Thursday, June 16, 2011
Here is 48 Franklin Street in Barre, Vermont, the home of Sans Souci Studios, with its cheerful yellow "Vermont Crafts Council Open Studio" sign greeting visitors in the front yard. Our visitors were down a wee bit from last year and here's why.
On Thursday, May 26, I went to my "day job" (which usually I do at night) as an on-call residential counselor for young adults with mental health and substance abuse issues. It was starting to thunder and lightning when I drove a group to an acupuncture session in Montpelier, and while I waited in the car, half inch hail began to fall. I drove the group back through torrential rain and when I got back to work, was told that a tornado had passed within a few miles of the facility. One of my coworkers asked if I wanted to stay until the rain subsided a bit, but I wanted to get home in time for my daughter's storytime. We were, after all, reading Harry Potter! The water on the roads was like nothing I had ever seen before, but I made it home safely.
On Friday, May 27, the last day before Open Studios, I woke up to learn that my daughter's school had been cancelled and to find three inches of water in the basement. This made me very crabby. Of course I had left all sorts of Open Studio tasks to the last minute, and I really didn't want to spend my day entertaining Isabelle and bailing the basement out in addition. Then I went online to check the news. I discovered that something like five inches of rain had fallen in two hours the night before. All but two roads in and out of Barre had been closed due to flooding, and several had washed away. Several hundred people had been evacuated from their homes during the night. Property damage would eventually amount to 6 million dollars, with around half a dozen homes being condemned and 70 to 80 percent of the trailers at a local trailer park rendered uninhabitable. Suddenly I didn't feel quite so crabby anymore.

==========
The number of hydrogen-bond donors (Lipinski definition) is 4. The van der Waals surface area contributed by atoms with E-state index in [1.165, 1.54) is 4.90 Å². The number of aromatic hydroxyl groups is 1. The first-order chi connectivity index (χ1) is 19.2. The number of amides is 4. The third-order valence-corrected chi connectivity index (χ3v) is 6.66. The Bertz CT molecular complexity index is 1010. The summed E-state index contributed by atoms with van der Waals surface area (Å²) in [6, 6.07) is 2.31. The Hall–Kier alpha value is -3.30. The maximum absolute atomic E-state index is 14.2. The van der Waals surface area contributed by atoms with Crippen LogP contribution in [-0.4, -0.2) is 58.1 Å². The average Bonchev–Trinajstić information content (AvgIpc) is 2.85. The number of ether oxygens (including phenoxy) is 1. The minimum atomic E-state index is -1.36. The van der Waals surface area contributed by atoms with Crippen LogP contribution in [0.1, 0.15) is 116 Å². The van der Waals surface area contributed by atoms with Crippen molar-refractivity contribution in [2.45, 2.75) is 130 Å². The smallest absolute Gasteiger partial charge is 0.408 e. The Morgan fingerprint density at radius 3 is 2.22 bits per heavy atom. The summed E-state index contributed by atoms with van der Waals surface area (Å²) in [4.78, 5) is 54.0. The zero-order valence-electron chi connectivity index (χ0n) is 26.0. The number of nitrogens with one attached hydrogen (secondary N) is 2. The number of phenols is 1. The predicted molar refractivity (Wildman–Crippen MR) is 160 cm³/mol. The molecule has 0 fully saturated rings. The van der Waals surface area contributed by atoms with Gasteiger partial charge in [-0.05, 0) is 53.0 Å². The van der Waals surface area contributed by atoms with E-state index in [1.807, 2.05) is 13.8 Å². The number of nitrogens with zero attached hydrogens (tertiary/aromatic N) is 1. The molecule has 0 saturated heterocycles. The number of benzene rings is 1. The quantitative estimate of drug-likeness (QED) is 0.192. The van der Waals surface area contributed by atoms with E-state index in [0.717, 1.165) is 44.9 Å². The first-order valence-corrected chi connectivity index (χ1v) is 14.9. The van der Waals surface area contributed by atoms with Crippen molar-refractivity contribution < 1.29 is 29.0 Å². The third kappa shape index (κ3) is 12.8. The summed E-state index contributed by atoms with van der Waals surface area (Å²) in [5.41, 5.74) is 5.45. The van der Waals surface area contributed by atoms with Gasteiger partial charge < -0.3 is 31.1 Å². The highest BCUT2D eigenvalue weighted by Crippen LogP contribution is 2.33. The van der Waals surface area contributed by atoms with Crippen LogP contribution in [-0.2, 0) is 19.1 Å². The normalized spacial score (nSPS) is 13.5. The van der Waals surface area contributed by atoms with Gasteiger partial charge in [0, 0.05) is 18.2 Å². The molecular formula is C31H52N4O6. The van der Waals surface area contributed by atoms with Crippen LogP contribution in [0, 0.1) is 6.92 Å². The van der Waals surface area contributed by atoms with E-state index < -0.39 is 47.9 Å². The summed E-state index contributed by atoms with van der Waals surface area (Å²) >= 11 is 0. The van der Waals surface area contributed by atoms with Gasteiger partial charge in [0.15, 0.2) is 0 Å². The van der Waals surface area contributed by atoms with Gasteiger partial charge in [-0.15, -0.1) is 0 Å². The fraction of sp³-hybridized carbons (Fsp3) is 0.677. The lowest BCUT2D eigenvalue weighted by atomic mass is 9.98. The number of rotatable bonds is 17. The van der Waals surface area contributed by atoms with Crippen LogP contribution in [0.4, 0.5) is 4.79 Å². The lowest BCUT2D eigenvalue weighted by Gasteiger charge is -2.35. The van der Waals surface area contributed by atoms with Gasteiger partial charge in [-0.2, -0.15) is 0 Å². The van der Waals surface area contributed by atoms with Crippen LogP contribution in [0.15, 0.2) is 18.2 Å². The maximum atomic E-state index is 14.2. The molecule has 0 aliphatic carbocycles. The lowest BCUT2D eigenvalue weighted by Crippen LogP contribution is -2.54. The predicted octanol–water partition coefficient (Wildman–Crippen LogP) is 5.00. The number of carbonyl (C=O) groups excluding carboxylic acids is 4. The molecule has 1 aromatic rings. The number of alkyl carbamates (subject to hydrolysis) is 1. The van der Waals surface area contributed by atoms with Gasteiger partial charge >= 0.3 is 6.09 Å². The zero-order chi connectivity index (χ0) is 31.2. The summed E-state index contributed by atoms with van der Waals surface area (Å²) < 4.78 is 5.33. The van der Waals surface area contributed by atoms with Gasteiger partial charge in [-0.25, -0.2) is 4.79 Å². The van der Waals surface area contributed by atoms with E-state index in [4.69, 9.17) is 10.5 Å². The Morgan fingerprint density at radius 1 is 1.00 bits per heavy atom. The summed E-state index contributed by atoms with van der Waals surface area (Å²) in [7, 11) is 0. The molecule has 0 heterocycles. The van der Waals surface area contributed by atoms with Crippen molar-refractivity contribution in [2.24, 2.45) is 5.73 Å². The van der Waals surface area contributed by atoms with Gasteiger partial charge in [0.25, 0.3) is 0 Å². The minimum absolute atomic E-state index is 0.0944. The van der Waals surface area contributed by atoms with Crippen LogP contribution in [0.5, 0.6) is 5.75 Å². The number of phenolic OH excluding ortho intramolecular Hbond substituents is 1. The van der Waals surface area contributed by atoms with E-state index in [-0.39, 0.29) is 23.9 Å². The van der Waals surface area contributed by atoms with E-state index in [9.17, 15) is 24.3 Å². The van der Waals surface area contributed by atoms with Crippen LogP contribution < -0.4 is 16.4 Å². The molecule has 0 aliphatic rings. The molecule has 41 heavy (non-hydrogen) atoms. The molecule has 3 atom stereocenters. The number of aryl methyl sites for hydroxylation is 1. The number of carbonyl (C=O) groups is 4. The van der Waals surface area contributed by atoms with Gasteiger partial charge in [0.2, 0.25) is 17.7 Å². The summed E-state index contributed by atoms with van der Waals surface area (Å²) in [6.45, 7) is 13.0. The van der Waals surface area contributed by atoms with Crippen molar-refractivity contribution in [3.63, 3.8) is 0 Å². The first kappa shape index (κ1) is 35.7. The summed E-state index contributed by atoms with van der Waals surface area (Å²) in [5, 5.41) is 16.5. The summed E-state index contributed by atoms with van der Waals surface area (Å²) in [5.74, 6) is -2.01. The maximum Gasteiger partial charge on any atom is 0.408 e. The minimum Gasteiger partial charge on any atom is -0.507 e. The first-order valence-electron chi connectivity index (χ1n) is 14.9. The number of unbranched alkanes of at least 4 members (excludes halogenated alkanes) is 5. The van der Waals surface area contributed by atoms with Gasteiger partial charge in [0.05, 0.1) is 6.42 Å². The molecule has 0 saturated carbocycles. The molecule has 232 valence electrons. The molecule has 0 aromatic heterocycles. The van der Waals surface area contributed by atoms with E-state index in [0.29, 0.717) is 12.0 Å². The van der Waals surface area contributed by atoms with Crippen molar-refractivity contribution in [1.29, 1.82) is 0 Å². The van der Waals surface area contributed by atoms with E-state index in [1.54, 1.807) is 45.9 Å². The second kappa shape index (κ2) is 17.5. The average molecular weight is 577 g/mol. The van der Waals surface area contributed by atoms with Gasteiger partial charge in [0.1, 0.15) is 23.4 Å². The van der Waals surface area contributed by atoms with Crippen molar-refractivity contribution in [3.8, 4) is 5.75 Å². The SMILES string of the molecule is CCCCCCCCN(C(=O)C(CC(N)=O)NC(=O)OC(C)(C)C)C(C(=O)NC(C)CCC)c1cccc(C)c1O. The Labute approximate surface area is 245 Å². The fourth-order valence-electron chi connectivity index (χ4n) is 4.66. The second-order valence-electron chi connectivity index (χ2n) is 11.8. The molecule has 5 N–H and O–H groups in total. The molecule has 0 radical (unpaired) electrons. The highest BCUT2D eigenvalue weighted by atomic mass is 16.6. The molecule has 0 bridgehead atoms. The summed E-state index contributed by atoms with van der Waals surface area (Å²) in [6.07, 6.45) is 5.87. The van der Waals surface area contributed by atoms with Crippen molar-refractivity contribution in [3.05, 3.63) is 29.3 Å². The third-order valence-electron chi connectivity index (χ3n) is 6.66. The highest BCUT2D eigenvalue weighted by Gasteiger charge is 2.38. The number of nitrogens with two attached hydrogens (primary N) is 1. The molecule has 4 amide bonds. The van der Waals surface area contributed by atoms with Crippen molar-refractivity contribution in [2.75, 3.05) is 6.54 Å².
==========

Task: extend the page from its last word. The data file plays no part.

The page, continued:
Below, downtown Barre as the flooding began, and beneath that, route 302 just outside of Barre early the next day. (Times-Argus pictures.) Half of one lane of 302 ultimately washed away.
Open Studios looming or not, I had to take a break to walk downtown and see what had happened myself. Below, a tractor clears mud from the intersection of route 302 and 14, while a vactor suctions out a storm sewer.
Below, the National Guard directing traffic around a flooded area, with dust blowing in the background. I was really struck by the dust- when all that mud dried, it turned into dust and blew away, so that Barre was a perpetual sandstorm for the next several days.
Below, a car stuck in a sinkhole in downtown Barre. (Times-Argus picture.)
The week after Open Studios I had the insatiable desire to see the damage to roads I drove on routinely, so I would park my car at the "Road Closed" sign and walk to the washed out area to take pictures. Below is Muddy Brook Road, partially repaired, where I often drove to take Isabelle to school. If you look closely you can see a section of yellow-striped pavement turned perpendicularly to the rest of the road by the force of the water.
Below, a picture of Muddy Brook Road I found online (not sure who took it) taken the morning after the flood.
The road most relevant to me, however, was route 14 between Barre and East Montpelier, as this is the way I drive to work, and the way I had come home the night of the flood. After parking my car at the "Road Closed" sign and walking a loooong way in the heat, this was my first sight of the damage.
I got closer so I could begin to see the culvert the workmen were replacing.
And then when I got closer still, I could appreciate that this hole, even though the workmen had been dumping truckloads of dirt in it nonstop for a week, was still deep enough to fit my entire house.
OK, ladies and gentlemen, the moral of this story is, never drive in water running over the road in a flood. You can't tell how deep it is or even if the road is still there under the water. I got lucky, and I feel more than just a little queasy thinking about quicky the road washed out after I'd driven over it. Below, pics of route 14 right after the flood. (First pic from an unknown web source, the second from the Times-Argus.)
So, until next time, stay safe and well!